Creativity is encouraged by most.
But it can be dangerous and come at a real price.
Dr Flaherty is a neurologist at the Massachusetts General Hospital, and an associate professor of both neurology and psychiatry at Harvard Medical School.
In the podcast, she detailed the cost of creativity that we sometimes don’t hear about:
“There’s a lot of evidence that most creative ideas fail, and so if you are in a situation where you can’t come out of that failure then you’re going to end up being a janitor somewhere, and we don’t see those people. So there’s actually some evidence that populations need to have a huge mix where there’s a few creative people — but those are the people that are getting themselves and other people killed with new ideas. So you have to have a lot of other people who are just kind of, I don’t want to say the drones, but the people who are more sensible.”
I asked Dr Flaherty, can one be both analytic and creative?
“It’s certainly not an opposite thing — you can be both analytic and creative. The important thing about CEOs is you’re looking at a big selection bias.”
Dr Flaherty said a way for CEOs to reduce the repercussions of some failures is to go to a Think Tank or a University:
“The reason they’re so known as hotbeds of creativity is because there’s a lot lower risk, but then there’s another approach that people can do to deal with dangerous business environments, which is to redefine what’s dangerous. So the classic example is the student who’s terrified that they might fail if they write an out there paper. All they have to do is redefine how important grades are. Like people have said if you get straight A’s you’re not working on the right things. So if they say: ‘Actually it’s important that I take this risk and if I get a B in this course it’s not going to matter.’ That’s a way of reframing the environment and realizing it’s not really that dangerous.”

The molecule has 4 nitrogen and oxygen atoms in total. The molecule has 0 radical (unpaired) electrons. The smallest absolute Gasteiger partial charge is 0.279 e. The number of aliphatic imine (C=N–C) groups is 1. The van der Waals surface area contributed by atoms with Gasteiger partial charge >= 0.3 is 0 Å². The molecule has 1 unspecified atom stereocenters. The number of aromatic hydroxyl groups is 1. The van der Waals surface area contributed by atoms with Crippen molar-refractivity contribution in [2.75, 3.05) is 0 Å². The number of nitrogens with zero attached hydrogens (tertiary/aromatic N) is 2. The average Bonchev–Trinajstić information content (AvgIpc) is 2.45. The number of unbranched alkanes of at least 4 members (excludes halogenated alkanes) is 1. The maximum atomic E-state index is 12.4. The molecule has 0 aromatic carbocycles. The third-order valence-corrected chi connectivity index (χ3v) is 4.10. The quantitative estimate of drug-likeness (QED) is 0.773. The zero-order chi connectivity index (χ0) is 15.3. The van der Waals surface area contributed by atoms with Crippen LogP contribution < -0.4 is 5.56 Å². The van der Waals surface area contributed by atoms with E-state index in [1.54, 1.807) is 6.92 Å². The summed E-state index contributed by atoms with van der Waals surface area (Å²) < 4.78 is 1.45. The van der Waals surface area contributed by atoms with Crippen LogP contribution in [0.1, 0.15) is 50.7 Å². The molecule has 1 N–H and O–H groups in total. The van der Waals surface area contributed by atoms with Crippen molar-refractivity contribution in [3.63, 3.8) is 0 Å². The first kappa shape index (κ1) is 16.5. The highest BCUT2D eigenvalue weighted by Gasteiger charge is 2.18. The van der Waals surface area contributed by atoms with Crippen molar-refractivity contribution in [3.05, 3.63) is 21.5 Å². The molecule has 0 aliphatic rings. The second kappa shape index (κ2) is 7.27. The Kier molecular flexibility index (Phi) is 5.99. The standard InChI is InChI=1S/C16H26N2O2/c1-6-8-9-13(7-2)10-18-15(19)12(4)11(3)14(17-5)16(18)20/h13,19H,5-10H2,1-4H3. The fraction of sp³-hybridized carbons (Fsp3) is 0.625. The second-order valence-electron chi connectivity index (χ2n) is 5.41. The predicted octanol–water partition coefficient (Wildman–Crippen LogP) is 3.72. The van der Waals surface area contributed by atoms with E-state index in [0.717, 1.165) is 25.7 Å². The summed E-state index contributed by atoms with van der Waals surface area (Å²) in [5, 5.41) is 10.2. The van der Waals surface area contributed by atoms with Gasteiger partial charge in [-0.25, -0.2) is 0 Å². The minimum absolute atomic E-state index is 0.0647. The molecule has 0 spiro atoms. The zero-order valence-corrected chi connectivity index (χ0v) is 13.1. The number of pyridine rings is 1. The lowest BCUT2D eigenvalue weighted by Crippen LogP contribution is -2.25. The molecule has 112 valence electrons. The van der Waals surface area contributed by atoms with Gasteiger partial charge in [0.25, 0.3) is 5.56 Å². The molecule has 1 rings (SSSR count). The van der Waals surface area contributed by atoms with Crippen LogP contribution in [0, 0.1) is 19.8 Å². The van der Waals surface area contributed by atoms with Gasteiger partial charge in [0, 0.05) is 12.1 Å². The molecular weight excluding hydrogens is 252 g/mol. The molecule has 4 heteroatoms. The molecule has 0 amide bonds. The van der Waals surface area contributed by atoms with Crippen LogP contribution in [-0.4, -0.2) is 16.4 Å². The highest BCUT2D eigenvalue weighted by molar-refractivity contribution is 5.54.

The Myth of the Dangers of Less Money
Dr Flaherty added that people stress over the diasters of not having the income they think they need; before realising they actually don’t need that much to survive:
“People will say: “Well if I don’t have enough money to send my kids to private schools and to have a great house, and make a lot of money, that’s going to be a disaster.’ So, they might play it very conservatively because they have high-income needs. It’s pretty easy actually to redefine your needs in that way. I feel like half of my happiness and success as a creative writer is that I sent my kids to an inexpensive public school where they actually got a great education. And it certainly has not hurt them that they weren’t keeping up with the neighbors who send their kids to really expensive schools. So that’s another supposed danger that’s not really a danger. You don’t need all that much money to survive.”
Dr Flaherty finished on our desires for approval:
“We all want the approval of our boss. We want the approval of a larger population. And at some level that’s what we’re working for; we want to make something that’s useful to people. But in the short term sometimes you just have to say: ‘People aren’t going to like this. I’m just going to work on it for a little bit longer and I’ll keep below the radar and not feel hurt when no one cares.'”
Celebrating startup failure as a rebrand
Dr Flaherty agrees that normalising failure can come at a cost to employees, and we should be careful when CEOS celebrate it:
“In a way it’s been a clever rebranding on the count of these people who’ve had big disastrous fails. That they can say: “Look how creative I am, I failed so spectacularly!’ And that’s not always that encouraging.“
Do you create danger by seeking any of these three things? Have Dr Flaherty’s comments made you reconsider some?